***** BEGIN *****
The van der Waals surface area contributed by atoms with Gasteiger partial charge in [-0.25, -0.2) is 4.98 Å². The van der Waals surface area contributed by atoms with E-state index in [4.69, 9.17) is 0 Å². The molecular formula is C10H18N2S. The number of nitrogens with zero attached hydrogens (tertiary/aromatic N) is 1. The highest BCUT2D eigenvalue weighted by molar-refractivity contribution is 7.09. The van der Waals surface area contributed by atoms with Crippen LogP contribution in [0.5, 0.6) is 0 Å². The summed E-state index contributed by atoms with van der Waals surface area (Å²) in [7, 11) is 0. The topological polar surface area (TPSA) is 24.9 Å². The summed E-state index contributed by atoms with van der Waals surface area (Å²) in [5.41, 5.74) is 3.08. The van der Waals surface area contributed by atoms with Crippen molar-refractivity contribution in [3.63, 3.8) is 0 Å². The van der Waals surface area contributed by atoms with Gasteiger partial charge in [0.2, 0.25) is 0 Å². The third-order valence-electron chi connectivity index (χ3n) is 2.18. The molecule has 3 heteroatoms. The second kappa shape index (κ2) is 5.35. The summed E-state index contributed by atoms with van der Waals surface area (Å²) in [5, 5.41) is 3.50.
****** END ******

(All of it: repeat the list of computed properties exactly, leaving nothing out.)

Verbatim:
The van der Waals surface area contributed by atoms with Gasteiger partial charge in [-0.25, -0.2) is 4.98 Å². The van der Waals surface area contributed by atoms with E-state index in [4.69, 9.17) is 0 Å². The molecular formula is C10H18N2S. The number of nitrogens with zero attached hydrogens (tertiary/aromatic N) is 1. The highest BCUT2D eigenvalue weighted by molar-refractivity contribution is 7.09. The van der Waals surface area contributed by atoms with Crippen LogP contribution in [0.5, 0.6) is 0 Å². The summed E-state index contributed by atoms with van der Waals surface area (Å²) in [7, 11) is 0. The topological polar surface area (TPSA) is 24.9 Å². The summed E-state index contributed by atoms with van der Waals surface area (Å²) in [5.41, 5.74) is 3.08. The van der Waals surface area contributed by atoms with Crippen molar-refractivity contribution in [3.63, 3.8) is 0 Å². The van der Waals surface area contributed by atoms with Gasteiger partial charge in [0.2, 0.25) is 0 Å². The third-order valence-electron chi connectivity index (χ3n) is 2.18. The molecule has 3 heteroatoms. The second kappa shape index (κ2) is 5.35. The summed E-state index contributed by atoms with van der Waals surface area (Å²) in [5, 5.41) is 3.50.